Over the next several weeks, I want to focus our attention on 10 Good Study Habits. Good study habits will make or break a student, especially a student who takes their courses online. The good news is if you do not have these habits, you can develop them.

So let’s begin with a look at the first study habit.

#1 Manage your time, resources, and priorities

I know this suggestion may sound obvious to some of you, and perhaps you feel you already manage your time, resources, and priorities. Even so, time management is one of the most popular topics in the world of personal development, so people must feel they can make improvements. So with that in mind, let’s explore this a bit.

As an instructor, I often receive email messages from even the best of students asking for an additional day or two to complete an assignment. Invariably, something came up that threw off their schedule and now they need more time. In most cases, it is something unexpected that could not be avoided. What can we do to work around these ‘unexpected somethings’ and still get our homework done?

One sure fire way to avoid situations like this is to plan your work and work your plan. I know most of you have heard this before, but it is solid advice. A good time management plan will help you to avoid missing deadlines.

Time management will not eliminate those unexpected things that come up and throw off your schedule. But you can plan your time to make allowances for such things.

Beth and I recommend to our students that they plan on 1-2 hours a day on five days a week for study and homework.  That adds up to 5 to 10 hours a week, which is a good place to start. Of course, you may have to adjust your time commitment for more difficult subjects or if you take more than one course at a time.

Most of us have a somewhat regular schedule during the week, so why not add this into your schedule Monday through Friday. For those of you who work odd hours or have other commitments will have to adjust your plan, but the main idea is to set a regular schedule that you can keep. I like the idea of a couple of hours a day, Monday through Friday, because it allows me to keep my weekends free for other things.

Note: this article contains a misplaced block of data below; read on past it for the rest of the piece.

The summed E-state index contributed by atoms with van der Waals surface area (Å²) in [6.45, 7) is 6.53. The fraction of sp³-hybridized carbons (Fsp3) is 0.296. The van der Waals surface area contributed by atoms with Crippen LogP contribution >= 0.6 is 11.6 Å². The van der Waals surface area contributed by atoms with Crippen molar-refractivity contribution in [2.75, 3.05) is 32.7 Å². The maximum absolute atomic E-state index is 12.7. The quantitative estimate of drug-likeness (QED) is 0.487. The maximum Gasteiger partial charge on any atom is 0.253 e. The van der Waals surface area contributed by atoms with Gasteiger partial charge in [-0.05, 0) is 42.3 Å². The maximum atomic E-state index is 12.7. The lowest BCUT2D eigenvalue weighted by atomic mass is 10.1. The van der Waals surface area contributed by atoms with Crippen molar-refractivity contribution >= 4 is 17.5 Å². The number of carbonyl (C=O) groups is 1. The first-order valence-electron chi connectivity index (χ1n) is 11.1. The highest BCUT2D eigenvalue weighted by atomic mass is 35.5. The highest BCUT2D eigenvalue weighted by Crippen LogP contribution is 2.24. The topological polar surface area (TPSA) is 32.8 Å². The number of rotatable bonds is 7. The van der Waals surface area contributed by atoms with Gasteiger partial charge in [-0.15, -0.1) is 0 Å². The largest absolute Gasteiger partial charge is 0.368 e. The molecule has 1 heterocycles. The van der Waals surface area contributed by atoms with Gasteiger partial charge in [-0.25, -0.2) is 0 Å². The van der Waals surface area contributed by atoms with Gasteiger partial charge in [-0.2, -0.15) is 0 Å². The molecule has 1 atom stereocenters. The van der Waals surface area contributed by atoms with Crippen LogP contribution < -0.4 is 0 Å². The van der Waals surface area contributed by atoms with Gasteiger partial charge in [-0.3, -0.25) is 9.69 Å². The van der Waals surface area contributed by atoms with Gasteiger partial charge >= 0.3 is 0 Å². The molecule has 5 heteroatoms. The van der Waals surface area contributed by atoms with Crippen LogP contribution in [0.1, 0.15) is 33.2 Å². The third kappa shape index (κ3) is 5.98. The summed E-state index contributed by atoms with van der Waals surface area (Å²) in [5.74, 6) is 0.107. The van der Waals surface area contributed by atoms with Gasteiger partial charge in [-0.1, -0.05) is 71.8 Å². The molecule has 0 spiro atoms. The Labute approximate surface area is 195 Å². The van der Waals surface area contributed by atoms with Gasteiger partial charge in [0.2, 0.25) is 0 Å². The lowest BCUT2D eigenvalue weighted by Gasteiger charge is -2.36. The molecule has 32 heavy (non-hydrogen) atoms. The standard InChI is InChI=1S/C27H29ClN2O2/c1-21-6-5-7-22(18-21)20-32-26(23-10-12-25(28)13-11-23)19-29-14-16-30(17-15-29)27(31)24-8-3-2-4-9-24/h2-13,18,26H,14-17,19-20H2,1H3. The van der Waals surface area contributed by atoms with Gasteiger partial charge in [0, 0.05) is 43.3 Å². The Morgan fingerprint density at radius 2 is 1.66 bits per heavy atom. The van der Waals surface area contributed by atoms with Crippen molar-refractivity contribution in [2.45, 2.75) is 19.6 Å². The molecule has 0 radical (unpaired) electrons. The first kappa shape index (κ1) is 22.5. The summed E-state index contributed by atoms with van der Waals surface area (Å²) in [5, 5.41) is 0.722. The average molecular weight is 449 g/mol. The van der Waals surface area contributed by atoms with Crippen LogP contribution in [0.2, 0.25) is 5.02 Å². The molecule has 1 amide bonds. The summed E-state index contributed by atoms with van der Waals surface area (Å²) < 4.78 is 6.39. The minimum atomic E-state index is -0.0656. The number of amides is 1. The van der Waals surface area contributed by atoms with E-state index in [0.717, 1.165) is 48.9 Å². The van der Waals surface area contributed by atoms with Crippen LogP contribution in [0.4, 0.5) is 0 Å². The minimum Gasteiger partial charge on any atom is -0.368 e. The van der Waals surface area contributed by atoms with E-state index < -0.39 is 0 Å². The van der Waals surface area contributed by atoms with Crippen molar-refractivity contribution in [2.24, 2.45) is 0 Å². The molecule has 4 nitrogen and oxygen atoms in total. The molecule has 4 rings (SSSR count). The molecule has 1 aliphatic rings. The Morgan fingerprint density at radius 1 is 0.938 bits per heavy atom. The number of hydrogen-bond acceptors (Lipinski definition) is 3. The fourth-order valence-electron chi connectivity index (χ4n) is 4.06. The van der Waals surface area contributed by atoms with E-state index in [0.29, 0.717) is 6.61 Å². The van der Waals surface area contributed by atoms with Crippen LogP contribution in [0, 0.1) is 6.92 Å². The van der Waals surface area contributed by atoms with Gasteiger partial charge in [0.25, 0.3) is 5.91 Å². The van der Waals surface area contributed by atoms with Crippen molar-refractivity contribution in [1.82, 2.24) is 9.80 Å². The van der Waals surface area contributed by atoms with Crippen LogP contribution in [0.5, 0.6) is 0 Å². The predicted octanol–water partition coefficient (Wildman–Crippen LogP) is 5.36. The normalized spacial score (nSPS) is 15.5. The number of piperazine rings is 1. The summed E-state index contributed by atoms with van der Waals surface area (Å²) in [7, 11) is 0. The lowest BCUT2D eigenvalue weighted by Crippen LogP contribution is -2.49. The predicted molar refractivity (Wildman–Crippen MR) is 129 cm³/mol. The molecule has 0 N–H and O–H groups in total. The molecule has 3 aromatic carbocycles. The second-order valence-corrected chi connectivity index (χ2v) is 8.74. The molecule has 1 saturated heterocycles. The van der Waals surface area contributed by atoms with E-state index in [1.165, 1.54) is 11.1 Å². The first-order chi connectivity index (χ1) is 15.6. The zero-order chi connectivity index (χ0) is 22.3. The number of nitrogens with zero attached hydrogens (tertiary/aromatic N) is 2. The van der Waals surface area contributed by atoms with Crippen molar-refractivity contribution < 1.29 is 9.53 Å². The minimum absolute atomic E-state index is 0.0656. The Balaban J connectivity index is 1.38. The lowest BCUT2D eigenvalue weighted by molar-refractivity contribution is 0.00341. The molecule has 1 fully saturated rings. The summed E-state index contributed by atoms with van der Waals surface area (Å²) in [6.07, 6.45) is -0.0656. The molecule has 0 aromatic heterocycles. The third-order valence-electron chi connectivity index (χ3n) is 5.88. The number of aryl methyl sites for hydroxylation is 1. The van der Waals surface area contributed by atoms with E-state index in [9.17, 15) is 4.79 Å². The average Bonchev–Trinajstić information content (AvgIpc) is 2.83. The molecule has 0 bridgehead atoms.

However, there is another benefit to this routine. If one of those ‘unexpected somethings’ comes up during the week and throws off your schedule, you have the weekend to catchup! I leave Saturday and Sunday open for this very reason.

As a student, I scheduled my time to complete all my school work early in the mornings during the week. Then, when an ‘unexpected something’ came up (and they will!), I had Saturday morning to catch up. Following this strategy allowed me to complete my work on time and turn it in before the due date on Sunday evening.

Rather than waiting for the weekend to complete your homework, work hard during the week and keep your weekends free!

By the way, if you are not scheduling a day off each week just to rest and relax, look at your schedule. Taking a day off from your studies and other commitments makes a big difference in your outlook, and in some cases, it can help you avoid burnout, which is a big problem for students who work, raise a family, and go to school. Following the Monday through Friday schedule allowed me to take off Sundays just to goof off and spend time with my friends and family.

Well, after all of that, I did not get to managing your resources and priorities. I will leave that topic for next week.

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